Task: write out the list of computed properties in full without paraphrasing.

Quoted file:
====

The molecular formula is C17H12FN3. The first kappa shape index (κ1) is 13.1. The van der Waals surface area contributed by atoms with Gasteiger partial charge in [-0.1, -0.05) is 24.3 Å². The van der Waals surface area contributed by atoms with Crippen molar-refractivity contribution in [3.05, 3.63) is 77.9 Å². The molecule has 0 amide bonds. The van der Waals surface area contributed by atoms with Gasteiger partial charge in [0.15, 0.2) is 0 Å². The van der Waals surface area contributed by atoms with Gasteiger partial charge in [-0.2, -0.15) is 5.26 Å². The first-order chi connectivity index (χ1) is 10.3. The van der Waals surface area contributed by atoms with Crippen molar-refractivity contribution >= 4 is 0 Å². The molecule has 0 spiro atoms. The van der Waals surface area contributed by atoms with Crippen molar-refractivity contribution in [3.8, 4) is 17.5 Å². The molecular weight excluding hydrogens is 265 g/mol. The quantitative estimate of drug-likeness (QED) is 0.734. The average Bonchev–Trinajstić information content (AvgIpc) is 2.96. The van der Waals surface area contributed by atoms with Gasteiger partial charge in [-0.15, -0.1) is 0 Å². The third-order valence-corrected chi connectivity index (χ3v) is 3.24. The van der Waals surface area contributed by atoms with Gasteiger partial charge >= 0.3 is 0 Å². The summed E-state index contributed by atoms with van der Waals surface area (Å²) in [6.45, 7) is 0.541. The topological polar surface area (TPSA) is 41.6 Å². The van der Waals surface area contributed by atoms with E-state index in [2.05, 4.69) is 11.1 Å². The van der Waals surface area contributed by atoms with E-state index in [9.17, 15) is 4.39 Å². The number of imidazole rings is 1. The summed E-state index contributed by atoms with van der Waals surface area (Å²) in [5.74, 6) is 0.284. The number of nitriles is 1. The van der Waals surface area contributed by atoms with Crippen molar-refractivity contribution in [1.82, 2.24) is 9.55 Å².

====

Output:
The molecular formula is C17H12FN3. The first kappa shape index (κ1) is 13.1. The van der Waals surface area contributed by atoms with Gasteiger partial charge in [-0.1, -0.05) is 24.3 Å². The van der Waals surface area contributed by atoms with Crippen molar-refractivity contribution in [3.05, 3.63) is 77.9 Å². The molecule has 0 amide bonds. The van der Waals surface area contributed by atoms with Gasteiger partial charge in [0.15, 0.2) is 0 Å². The van der Waals surface area contributed by atoms with Gasteiger partial charge in [-0.2, -0.15) is 5.26 Å². The first-order chi connectivity index (χ1) is 10.3. The van der Waals surface area contributed by atoms with Crippen molar-refractivity contribution >= 4 is 0 Å². The molecule has 0 spiro atoms. The van der Waals surface area contributed by atoms with Crippen molar-refractivity contribution in [3.8, 4) is 17.5 Å². The molecular weight excluding hydrogens is 265 g/mol. The quantitative estimate of drug-likeness (QED) is 0.734. The average Bonchev–Trinajstić information content (AvgIpc) is 2.96. The van der Waals surface area contributed by atoms with Gasteiger partial charge in [-0.15, -0.1) is 0 Å². The third-order valence-corrected chi connectivity index (χ3v) is 3.24. The van der Waals surface area contributed by atoms with Gasteiger partial charge >= 0.3 is 0 Å². The summed E-state index contributed by atoms with van der Waals surface area (Å²) in [6.45, 7) is 0.541. The topological polar surface area (TPSA) is 41.6 Å². The van der Waals surface area contributed by atoms with E-state index in [2.05, 4.69) is 11.1 Å². The van der Waals surface area contributed by atoms with E-state index in [9.17, 15) is 4.39 Å². The number of imidazole rings is 1. The summed E-state index contributed by atoms with van der Waals surface area (Å²) in [5.74, 6) is 0.284. The number of nitriles is 1. The van der Waals surface area contributed by atoms with Crippen molar-refractivity contribution in [1.82, 2.24) is 9.55 Å².